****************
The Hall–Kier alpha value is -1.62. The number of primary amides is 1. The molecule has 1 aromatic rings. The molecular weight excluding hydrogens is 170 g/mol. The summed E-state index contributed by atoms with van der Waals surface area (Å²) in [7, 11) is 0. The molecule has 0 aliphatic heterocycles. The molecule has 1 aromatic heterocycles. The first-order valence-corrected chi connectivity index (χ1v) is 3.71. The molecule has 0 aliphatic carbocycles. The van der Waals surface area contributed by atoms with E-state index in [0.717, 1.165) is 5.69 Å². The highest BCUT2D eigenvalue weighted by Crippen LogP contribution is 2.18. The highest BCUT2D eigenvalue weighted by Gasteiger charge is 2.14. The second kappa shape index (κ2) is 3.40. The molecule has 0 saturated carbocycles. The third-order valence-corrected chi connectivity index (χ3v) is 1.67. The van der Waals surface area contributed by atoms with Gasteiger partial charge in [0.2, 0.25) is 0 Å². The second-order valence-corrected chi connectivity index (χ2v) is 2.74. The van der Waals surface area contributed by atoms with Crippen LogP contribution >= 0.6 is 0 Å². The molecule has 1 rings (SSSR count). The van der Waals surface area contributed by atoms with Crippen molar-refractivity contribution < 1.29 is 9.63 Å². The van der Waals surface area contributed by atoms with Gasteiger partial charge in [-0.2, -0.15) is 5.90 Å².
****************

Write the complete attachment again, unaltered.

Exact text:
The Hall–Kier alpha value is -1.62. The number of primary amides is 1. The molecule has 1 aromatic rings. The molecular weight excluding hydrogens is 170 g/mol. The summed E-state index contributed by atoms with van der Waals surface area (Å²) in [7, 11) is 0. The molecule has 0 aliphatic heterocycles. The molecule has 1 aromatic heterocycles. The first-order valence-corrected chi connectivity index (χ1v) is 3.71. The molecule has 0 aliphatic carbocycles. The van der Waals surface area contributed by atoms with E-state index in [0.717, 1.165) is 5.69 Å². The highest BCUT2D eigenvalue weighted by Crippen LogP contribution is 2.18. The highest BCUT2D eigenvalue weighted by Gasteiger charge is 2.14. The second kappa shape index (κ2) is 3.40. The molecule has 0 saturated carbocycles. The third-order valence-corrected chi connectivity index (χ3v) is 1.67. The van der Waals surface area contributed by atoms with Gasteiger partial charge in [0.2, 0.25) is 0 Å². The second-order valence-corrected chi connectivity index (χ2v) is 2.74. The van der Waals surface area contributed by atoms with Crippen LogP contribution >= 0.6 is 0 Å². The molecule has 1 rings (SSSR count). The van der Waals surface area contributed by atoms with Crippen molar-refractivity contribution < 1.29 is 9.63 Å². The van der Waals surface area contributed by atoms with Gasteiger partial charge in [-0.2, -0.15) is 5.90 Å².